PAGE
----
WASHINGTON -- Fans at Nationals Park hardly stopped cheering Saturday afternoon as the Washington Capitals were recognized for their Stanley Cup win, Bryce Harper homered and the Nationals earned a 7-5 victory over the Giants.But the first of those loud ovations came about 20 minutes before first pitch, when Adam
WASHINGTON -- Fans at Nationals Park hardly stopped cheering Saturday afternoon as the Washington Capitals were recognized for their Stanley Cup win, Bryce Harper homered and the Nationals earned a 7-5 victory over the Giants.
But the first of those loud ovations came about 20 minutes before first pitch, when Adam Eaton ran onto the field to warm up for the first time since April 8. Eaton had been on the disabled list for about two months due to a left ankle injury.
Those cheers for Eaton continued throughout the first two innings, as the 29-year-old sparked the Nationals' offense in the leadoff role. Washington scored a combined five runs in the first two innings behind Eaton's two runs.
The Nationals then used timely insurance runs and a stingy bullpen to hold off San Francisco.
"[Eaton] got on base a bunch of times for us, and he makes things go," Nationals manager Dave Martinez said. "So it's nice. With him and Trea [Turner] up there, they make things happen, so it's really nice. Plus, it gives us a little bit more length in our lineup."
The day began when the Nationals celebrated the Capitals' NHL championship with a pregame ceremony and star Alex Ovechkin throwing out the first pitch. The Capitals continued to energize the crowd throughout the game by raising the Stanley Cup trophy from their suite.
Dereck Rodriguez hit Eaton with a pitch to start the game, and then a walk and single helped the Nationals score a run in the first inning. Washington then used singles from Spencer Kieboom, Eaton, Trea Turner and Harper, as well as Matt Adams' double, to plate four runs in the second. Eaton finished the day 1-for-4 with a hit by pitch after leaving the game as part of a double switch after the seventh. Rodriguez exited after just 2 2/3 frames.
But Giovany Gonzalez, who entered Saturday with the fourth-best ERA of qualified starters in the National League, also struggled. Gonzalez permitted a three-run home run to Nick Hundley in the third inning before allowing another run in the fourth. The left-hander lasted just 3 1/3 innings for his shortest outing since September 2016.
"Those guys have a pretty good lineup over there, a lot of right-handed hitters," Martinez said. "Those guys, they worked the count, got him up to 3-2, and his pitch count got up."
Gonzalez's poor start comes a day after Stephen Strasburg exited early with right shoulder inflammation, so the Nationals again leaned on their bullpen. Washington announced Saturday that it would place Strasburg on the DL.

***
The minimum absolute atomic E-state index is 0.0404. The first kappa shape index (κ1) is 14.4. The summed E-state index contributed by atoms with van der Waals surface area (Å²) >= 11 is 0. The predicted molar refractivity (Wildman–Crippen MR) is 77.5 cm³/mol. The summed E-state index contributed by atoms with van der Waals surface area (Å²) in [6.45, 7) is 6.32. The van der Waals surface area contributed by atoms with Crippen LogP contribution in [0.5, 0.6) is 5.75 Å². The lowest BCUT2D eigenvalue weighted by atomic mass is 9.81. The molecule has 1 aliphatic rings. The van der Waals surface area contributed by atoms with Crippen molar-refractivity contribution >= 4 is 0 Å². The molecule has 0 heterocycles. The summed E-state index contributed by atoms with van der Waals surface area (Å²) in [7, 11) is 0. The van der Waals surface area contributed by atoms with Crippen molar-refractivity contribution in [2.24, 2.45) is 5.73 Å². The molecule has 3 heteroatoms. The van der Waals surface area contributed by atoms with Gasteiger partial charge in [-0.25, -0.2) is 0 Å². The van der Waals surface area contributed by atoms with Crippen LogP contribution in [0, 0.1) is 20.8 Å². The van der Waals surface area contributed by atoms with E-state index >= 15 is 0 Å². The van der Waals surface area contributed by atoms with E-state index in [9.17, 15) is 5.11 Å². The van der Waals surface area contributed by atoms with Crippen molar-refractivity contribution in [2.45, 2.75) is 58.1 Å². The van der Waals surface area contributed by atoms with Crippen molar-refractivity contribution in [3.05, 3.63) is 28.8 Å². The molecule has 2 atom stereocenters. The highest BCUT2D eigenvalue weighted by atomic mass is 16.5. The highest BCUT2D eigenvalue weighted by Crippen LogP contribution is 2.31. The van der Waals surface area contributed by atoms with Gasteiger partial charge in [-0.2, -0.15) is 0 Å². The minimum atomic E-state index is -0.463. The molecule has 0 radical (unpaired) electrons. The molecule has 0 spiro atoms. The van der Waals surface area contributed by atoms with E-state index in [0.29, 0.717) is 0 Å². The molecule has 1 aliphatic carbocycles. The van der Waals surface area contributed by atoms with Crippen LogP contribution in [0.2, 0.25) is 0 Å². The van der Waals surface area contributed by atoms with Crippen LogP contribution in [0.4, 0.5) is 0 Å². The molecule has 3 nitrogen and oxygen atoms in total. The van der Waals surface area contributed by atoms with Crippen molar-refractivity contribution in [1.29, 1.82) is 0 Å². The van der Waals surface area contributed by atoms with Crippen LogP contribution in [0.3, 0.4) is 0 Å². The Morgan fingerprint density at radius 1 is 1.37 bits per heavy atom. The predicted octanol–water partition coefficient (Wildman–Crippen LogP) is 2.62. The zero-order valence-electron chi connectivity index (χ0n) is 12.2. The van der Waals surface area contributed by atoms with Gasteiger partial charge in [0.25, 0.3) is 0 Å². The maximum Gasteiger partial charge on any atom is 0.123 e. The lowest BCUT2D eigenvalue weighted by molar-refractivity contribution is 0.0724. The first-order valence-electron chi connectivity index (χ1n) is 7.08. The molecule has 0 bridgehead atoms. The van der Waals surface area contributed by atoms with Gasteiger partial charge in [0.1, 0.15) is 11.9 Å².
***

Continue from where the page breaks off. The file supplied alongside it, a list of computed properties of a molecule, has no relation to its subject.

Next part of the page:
Nationals relievers only allowed one more run, however, to preserve the lead. Brandon Kintzler, one of the Nationals' late-inning options, left with a tight right forearm in the eighth inning, though. The right-hander will undergo an MRI on Sunday.
Harper helped Washington maintain its advantage with a home run in the fourth inning. The Nationals added another run in the seventh off Kieboom's first career extra-base hit, and Sean Doolittle preserved the victory with a four-out save.
"Hats off to the bullpen coming in there and doing the job that it did," Eaton said. "And then for us not giving up."
MOMENTS THAT MATTERED
Harper entered his at-bat in the fourth inning with just four hits in his previous 28 at-bats, in the midst of perhaps his worst slump this season. But Harper -- who played center field for the first time since October 2015 to make room for Eaton -- helped Washington regain momentum by hitting his 19th home run of the season off Giants reliever Ty Blach.
The dinger was Harper's first extra-base hit since he homered against the Orioles on May 30. The 437-foot home run left Harper's bat with an exit velocity 109.1 mph, according to Statcast™.
In relief of Gonzalez, Justin Miller threw 1 2/3 scoreless innings to maintain Washington's lead. Miller entered the game in the fourth inning with the bases loaded and one out. Only one run scored the rest of the frame after Andrew McCutchen's sacrifice fly. Miller hasn't allowed a run in nine innings since joining the Nationals in May.
"I've always been kind of a strikeout guy," Miller said. "I'm just trying to fill up the zone."
Every fifth day when Max Scherzer takes the mound, there is a solid chance he could make history. In his last start, he threw an immaculate inning for the second time in his career as he continues to state his case for another Cy Young Award. Scherzer will face the Giants for Sunday's series finale at 4:05 p.m. ET. San Francisco left-hander Derek Holland will be the opposing pitcher.
Kyle Melnick is a reporter for MLB.com based in Washington.